Monday, July 15, 2019

nakucha なくちゃ

In Japanese, nakucha なくちゃ is normally used to say that you "must" do something. For example:

  • ganbaranakucha
    [I] must word hard. Try my best. Put effort.
    • ganbaru 頑張る
      To work hard. Try your best. Etc.
  • nigenakucha
    [I] must run away.
    • nigeru 逃げる
      To run away.

Grammatically, it's a contraction of nakute wa なくては, which is the te-form of the i-adjective nai ない, "nonexistent," plus the wa は particle. See the article about ~te wa ~ては for details.


Basically, this ~te wa, or ~cha ~ちゃ, comes between a condition and a consequence. For example:

  • okane ga nakucha komaru
    Not having money: be troubled.
    [I'll] be troubled if [I] don't have money.
    [I'll] be troubled if [you] don't have money. (to pay me, for example.)

The nai ない can act as an auxiliary turning the verb into negative. In this case, nakucha often comes before dame ダメ, "no good," ikenai いけない, "can't go," or naranai ならない, "won't be," in order to say the consequence is bad. To elaborate:

  • benkyou shinakucha dame
    To not study: no good.
    To not study is bad.
    [It's] bad if [I] don't study.
    If [I] don't study, [it'll] be bad.
    • Therefore, to study is good.
    • I must study. I should study. I have to study. And so on.
  • benkyou shinakucha ikenai
    (same meaning.)
  • benkyou shinakucha naranai
    (same meaning.)

In other words, the phrases nakucha dame, nakucha ikenai, nakucha naranai, are double negatives. They say "not doing something is not good," so "doing something is good." This is particularly confusing since the thing that comes after nakucha can be omitted.

  • benkyou shinakucha
    If [I] don't study.
    (incomplete sentence.)
    • What? What happens then?
    • Tell me!!!

The phrase above implies that the speaker must study, or maybe the speaker is noting that someone else must study. Anyway, the point is studying must be done. But the phrase doesn't literally say that.

  • chanto kangaenakucha
    If [you] don't think [about it] properly. (it's no good.)
    [You] gotta think [about it] properly..


In anime, characters that use this kind of contraction tend to be the cutesy ones, compared to those that wouldn't use this contraction, which would be the more serious ones. For example:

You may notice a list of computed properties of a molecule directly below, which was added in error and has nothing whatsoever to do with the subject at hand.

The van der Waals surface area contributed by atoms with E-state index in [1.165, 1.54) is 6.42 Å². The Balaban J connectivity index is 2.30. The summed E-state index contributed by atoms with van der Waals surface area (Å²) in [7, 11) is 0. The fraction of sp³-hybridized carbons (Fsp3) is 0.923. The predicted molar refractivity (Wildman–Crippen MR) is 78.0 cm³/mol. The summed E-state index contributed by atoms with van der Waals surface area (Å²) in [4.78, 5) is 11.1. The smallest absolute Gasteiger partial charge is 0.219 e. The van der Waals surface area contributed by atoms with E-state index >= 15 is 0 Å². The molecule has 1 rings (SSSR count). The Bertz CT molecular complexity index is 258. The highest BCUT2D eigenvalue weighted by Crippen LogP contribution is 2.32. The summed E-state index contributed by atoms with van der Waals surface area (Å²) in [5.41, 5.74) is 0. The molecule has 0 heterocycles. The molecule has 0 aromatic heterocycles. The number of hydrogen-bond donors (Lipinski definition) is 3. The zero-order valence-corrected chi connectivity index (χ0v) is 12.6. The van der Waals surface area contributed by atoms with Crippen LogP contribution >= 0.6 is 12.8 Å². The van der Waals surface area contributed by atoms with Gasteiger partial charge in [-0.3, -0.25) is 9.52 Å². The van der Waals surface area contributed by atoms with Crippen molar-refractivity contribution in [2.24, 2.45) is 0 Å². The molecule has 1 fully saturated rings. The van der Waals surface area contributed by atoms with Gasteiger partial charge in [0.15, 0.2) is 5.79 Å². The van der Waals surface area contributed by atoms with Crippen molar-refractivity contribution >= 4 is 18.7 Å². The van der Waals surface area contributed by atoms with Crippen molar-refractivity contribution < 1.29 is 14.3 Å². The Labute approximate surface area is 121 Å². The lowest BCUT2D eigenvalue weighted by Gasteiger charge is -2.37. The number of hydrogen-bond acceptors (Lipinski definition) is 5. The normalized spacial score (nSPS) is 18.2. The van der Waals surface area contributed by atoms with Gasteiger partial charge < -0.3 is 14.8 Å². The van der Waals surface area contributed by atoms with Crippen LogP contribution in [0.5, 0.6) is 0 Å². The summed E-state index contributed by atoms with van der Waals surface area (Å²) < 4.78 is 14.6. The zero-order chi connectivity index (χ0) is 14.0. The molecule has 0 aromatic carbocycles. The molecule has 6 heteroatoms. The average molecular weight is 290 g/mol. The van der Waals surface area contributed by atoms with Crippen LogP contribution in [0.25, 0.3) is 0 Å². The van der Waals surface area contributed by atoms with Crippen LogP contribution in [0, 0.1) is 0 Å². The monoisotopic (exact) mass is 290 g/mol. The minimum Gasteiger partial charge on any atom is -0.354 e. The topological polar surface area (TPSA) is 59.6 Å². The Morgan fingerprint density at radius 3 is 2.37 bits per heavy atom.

お恥ずかしいのだけどうちの家色々わけあって・・・ このツノが生えてきたら魔法少女を探してぶちころがさなくちゃいけないさだめらしいです
Manga: Machikado Mazoku まちカドまぞく (Volume 1, Page 20, まちのひみつ)
  • {o-hazukashii} no dakedo
    uchi no ie
    iro-iro wake atte...

    [It's] something {embarrassing}, but, in my [family] a lot stuff happened and...
    • iro-iro wake aru
      There are various reasons [for something to occur].
      A lot of stuff happen [that lead to other stuff happening].
  • {kono tsuno ga haete-kitara
    mahou shoujo wo sagashite
    ikenai} sadame rashii desu

    It seems there's a rule [that] {as these horns sprouted out, if [I] don't search for magical girls and murderize them, that can't go}.
    • i.e. I must search for magical girls and murderize them.
    • sadame
      A rule that's been stipulated. (from sadameru 定める, "to stipulate a rule.")
      This noun is qualified by a very long {relative clause}.
    • buchi
      To hit. To strike. (verb.)
      Emphasizes force. (auxiliary verb.)
    • korogasu
      To make something roll over. Trip over. To throw someone down.
      (not to be confused with korosu 殺す, which means "to kill.")
    • So buchi-korogasu means literally to throw down with force, which sounds practically like buchi-korosu, "to murder with force."
    • rashii

      It seems. I heard. (of said rule.)

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